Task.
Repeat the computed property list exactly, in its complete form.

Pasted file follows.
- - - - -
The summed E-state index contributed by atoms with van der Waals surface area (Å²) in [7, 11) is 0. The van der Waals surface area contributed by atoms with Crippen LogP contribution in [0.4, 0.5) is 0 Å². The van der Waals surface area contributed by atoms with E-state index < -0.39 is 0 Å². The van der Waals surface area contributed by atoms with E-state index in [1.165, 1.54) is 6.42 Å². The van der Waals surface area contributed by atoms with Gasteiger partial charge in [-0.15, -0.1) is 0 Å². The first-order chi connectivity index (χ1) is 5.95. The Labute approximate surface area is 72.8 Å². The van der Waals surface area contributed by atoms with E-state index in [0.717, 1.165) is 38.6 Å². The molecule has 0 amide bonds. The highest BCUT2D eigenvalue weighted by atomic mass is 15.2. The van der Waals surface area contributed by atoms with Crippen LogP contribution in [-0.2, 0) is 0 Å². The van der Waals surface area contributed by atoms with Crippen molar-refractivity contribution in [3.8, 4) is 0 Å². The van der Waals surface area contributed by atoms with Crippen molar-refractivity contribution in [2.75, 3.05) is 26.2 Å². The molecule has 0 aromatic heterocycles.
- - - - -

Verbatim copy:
The summed E-state index contributed by atoms with van der Waals surface area (Å²) in [7, 11) is 0. The van der Waals surface area contributed by atoms with Crippen LogP contribution in [0.4, 0.5) is 0 Å². The van der Waals surface area contributed by atoms with E-state index < -0.39 is 0 Å². The van der Waals surface area contributed by atoms with E-state index in [1.165, 1.54) is 6.42 Å². The van der Waals surface area contributed by atoms with Gasteiger partial charge in [-0.15, -0.1) is 0 Å². The first-order chi connectivity index (χ1) is 5.95. The Labute approximate surface area is 72.8 Å². The van der Waals surface area contributed by atoms with E-state index in [0.717, 1.165) is 38.6 Å². The molecule has 0 amide bonds. The highest BCUT2D eigenvalue weighted by atomic mass is 15.2. The van der Waals surface area contributed by atoms with Crippen LogP contribution in [-0.2, 0) is 0 Å². The van der Waals surface area contributed by atoms with Crippen molar-refractivity contribution in [3.8, 4) is 0 Å². The van der Waals surface area contributed by atoms with Crippen molar-refractivity contribution in [2.75, 3.05) is 26.2 Å². The molecule has 0 aromatic heterocycles.